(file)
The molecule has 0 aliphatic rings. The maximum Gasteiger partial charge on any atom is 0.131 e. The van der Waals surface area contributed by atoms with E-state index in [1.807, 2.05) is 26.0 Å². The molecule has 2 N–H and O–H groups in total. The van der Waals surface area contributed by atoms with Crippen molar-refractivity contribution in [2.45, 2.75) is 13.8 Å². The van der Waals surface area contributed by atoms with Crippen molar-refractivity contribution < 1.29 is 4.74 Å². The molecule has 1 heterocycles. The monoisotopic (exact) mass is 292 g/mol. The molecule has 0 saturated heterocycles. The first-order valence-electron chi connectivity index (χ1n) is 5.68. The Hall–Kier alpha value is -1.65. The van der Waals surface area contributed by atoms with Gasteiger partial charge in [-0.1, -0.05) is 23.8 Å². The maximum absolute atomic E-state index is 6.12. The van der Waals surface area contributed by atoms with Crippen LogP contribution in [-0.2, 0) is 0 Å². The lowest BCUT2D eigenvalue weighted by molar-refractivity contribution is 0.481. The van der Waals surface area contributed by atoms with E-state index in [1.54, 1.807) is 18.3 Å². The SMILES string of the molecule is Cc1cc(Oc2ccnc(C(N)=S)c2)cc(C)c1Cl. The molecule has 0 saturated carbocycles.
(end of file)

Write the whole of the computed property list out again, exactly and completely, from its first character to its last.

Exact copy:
The molecule has 0 aliphatic rings. The maximum Gasteiger partial charge on any atom is 0.131 e. The van der Waals surface area contributed by atoms with E-state index in [1.807, 2.05) is 26.0 Å². The molecule has 2 N–H and O–H groups in total. The van der Waals surface area contributed by atoms with Crippen molar-refractivity contribution in [2.45, 2.75) is 13.8 Å². The van der Waals surface area contributed by atoms with Crippen molar-refractivity contribution < 1.29 is 4.74 Å². The molecule has 1 heterocycles. The monoisotopic (exact) mass is 292 g/mol. The molecule has 0 saturated heterocycles. The first-order valence-electron chi connectivity index (χ1n) is 5.68. The Hall–Kier alpha value is -1.65. The van der Waals surface area contributed by atoms with Gasteiger partial charge in [-0.1, -0.05) is 23.8 Å². The maximum absolute atomic E-state index is 6.12. The van der Waals surface area contributed by atoms with Crippen LogP contribution in [-0.2, 0) is 0 Å². The lowest BCUT2D eigenvalue weighted by molar-refractivity contribution is 0.481. The van der Waals surface area contributed by atoms with E-state index in [1.54, 1.807) is 18.3 Å². The SMILES string of the molecule is Cc1cc(Oc2ccnc(C(N)=S)c2)cc(C)c1Cl. The molecule has 0 saturated carbocycles.